Since the FBI doesn't have time to launch a full-scale investigation into every mildly unsettling e-mail that winds up in Americans' inboxes, many have come to the conclusion that the messages Paula Broadwell allegedly sent to Tampa socialite Jill Kelley contained some pretty serious threats. However, if the Daily Beast's "knowledgeable source" is to believed, the Petraeus scandal actually started with e-mails that read more like something pulled from Gossip Girl, albeit with respected intelligence officials rather than sexy trust fund kids. The source, who was "until recently at the highest levels of the intelligence community," says they didn't contain jealous warnings like, "stay away from my man," but were “More like, ‘Who do you think you are? … You parade around the base … You need to take it down a notch.’” There was “No, ‘I’ll kill you’ or ‘I'll burn your house down,’” the source adds. (Interestingly, while this suggests the image of Broadwell as an unhinged harlot is an exaggeration, the source goes on to characterize the messages as “kind of cat-fight stuff.”)
So, why did the FBI bother to investigate the e-mails in the first place? The latest salacious detail to emerge in the rapidly unfolding story provides some possible insight. According to The Wall Street Journal's sources, the FBI agent friend who first heard Kelley's complaints about the e-mails is now under investigation by the agency for questionable conduct, including sending shirtless photos of himself to Kelley.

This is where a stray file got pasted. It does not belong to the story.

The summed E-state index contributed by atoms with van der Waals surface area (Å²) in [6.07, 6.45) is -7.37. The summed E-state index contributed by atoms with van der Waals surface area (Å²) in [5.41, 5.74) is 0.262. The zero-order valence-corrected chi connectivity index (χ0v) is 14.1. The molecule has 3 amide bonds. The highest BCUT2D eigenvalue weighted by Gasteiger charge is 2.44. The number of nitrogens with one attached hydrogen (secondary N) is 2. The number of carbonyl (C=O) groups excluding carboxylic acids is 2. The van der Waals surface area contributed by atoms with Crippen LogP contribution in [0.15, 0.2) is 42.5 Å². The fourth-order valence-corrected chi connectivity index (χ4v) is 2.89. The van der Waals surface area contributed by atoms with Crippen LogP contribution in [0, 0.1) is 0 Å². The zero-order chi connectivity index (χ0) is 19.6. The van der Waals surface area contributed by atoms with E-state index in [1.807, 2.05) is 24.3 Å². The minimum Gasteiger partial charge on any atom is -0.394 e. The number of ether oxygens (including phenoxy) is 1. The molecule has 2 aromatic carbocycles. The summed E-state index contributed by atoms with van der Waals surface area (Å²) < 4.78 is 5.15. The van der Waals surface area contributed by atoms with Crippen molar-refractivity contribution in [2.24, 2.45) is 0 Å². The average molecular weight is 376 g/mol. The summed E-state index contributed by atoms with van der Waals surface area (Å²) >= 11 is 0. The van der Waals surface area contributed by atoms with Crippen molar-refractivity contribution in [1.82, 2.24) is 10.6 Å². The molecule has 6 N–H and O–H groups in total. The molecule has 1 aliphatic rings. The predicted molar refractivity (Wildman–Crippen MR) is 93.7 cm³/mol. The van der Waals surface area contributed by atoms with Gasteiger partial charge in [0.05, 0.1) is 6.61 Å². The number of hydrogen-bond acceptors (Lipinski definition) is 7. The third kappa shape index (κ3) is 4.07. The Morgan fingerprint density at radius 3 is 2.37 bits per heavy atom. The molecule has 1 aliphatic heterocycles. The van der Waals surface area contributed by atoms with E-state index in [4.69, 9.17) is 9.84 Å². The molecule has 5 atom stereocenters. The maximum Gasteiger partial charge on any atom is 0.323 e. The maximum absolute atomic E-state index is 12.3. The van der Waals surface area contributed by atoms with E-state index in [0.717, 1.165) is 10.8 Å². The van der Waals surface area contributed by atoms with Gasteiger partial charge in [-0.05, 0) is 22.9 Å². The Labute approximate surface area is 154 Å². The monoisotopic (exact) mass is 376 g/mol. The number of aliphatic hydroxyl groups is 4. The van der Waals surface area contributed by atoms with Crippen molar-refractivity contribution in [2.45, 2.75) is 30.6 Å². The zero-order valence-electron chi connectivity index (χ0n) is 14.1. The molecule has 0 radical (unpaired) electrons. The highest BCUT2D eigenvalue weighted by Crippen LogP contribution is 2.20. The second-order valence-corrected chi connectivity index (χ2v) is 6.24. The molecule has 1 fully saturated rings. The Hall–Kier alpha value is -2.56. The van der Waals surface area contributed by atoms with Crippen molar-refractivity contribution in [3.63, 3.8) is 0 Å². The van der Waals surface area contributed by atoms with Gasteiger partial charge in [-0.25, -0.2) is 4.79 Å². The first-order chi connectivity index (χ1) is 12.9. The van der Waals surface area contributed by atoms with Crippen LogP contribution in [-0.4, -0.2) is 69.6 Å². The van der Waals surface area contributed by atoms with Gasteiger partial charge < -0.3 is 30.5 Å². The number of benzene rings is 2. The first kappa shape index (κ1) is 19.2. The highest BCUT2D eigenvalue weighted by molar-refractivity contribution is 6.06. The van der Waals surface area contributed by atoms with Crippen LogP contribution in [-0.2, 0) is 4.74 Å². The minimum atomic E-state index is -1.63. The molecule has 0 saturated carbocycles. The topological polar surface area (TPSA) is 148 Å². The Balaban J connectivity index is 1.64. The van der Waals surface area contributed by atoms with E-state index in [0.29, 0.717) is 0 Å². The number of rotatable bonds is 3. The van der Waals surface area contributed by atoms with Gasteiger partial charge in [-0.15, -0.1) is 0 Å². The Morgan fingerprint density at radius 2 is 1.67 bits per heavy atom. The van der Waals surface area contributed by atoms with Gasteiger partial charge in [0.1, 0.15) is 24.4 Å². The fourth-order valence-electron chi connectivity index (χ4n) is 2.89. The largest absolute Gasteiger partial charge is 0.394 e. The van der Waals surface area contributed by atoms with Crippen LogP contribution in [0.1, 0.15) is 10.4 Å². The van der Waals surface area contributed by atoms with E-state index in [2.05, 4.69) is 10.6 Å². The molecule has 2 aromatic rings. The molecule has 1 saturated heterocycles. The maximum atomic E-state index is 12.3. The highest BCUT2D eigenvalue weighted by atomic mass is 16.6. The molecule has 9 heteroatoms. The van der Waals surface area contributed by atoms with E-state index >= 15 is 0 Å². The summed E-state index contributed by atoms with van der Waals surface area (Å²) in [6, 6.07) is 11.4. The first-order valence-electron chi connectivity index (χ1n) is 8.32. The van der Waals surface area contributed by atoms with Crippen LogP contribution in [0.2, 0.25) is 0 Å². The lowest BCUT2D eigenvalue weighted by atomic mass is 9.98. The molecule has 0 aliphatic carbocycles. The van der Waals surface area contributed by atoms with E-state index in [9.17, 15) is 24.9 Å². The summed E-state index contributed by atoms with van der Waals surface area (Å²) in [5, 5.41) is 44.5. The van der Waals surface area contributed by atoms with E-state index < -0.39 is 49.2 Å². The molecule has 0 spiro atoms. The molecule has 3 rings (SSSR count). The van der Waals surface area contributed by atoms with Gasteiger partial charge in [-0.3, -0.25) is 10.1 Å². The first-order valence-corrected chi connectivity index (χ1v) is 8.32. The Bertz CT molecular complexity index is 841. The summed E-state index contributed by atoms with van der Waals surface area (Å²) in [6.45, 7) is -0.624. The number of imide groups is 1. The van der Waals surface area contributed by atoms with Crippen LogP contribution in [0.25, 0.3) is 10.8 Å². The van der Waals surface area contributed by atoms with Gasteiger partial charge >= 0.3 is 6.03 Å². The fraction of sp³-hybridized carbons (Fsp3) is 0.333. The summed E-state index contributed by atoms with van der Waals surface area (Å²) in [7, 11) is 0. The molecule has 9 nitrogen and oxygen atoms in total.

The Daily Beast's source says that when the FBI friend first showed the e-mails to fellow agents in the Tampa field office, they questioned if the matter was worth pursuing since there were no clear threats. It was a "close call," but they decided that the messages might constitute harassment and opened an investigation. The Journal reports that the agent was banned from taking part in the investigation over the summer after his supervisors started to worry that he'd become "obsessed" with the case. The October the same agent reportedly leaked information about the scandal to GOP Congressman Dave Reichert, who then told Eric Cantor. “I don’t know if it would have taken this course without Cantor,” said a person involved in the investigation.
Even after learning of the investigation, Petraeus initially had no plans to resign. Peter Mansoor, a retired Army colonel who served as Petraeus's executive officer in Iraq, tells the Washington Post, "Once he knew it was going to go public, he thought that resigning was the right thing to do. There is no way it would have remained private.” Petraeus and Broadwell had attempted to keep their e-mails secret by saving them as drafts and then logging into each other's gmail accounts. The Associated Press notes that the trick is "known to terrorists and teenagers alike," so unsurprisingly it didn't fool FBI agents.
Petraeus was reportedly shocked when he learned about the harassing messages over the summer, and told Broadwell — via e-mail – to stop immediately. He told several associates that the sensitive military information found on Broadwell's computer must have come from other commanders she met in Afghanistan, and might have been declassified but still marked "secret." She's yet to be charged with a crime, but on Monday night six agents were spotted searching Broadwell's home in North Carolina. Neighbors and friends say Broadwell is staying at an undisclosed location with her family, and she's staying in touch via text and e-mail. "She's not attempting to defend herself," said David Bixler. "And it's not because of guilt. It's because she's afraid, like I would be, that anything she says can be twisted and used against her."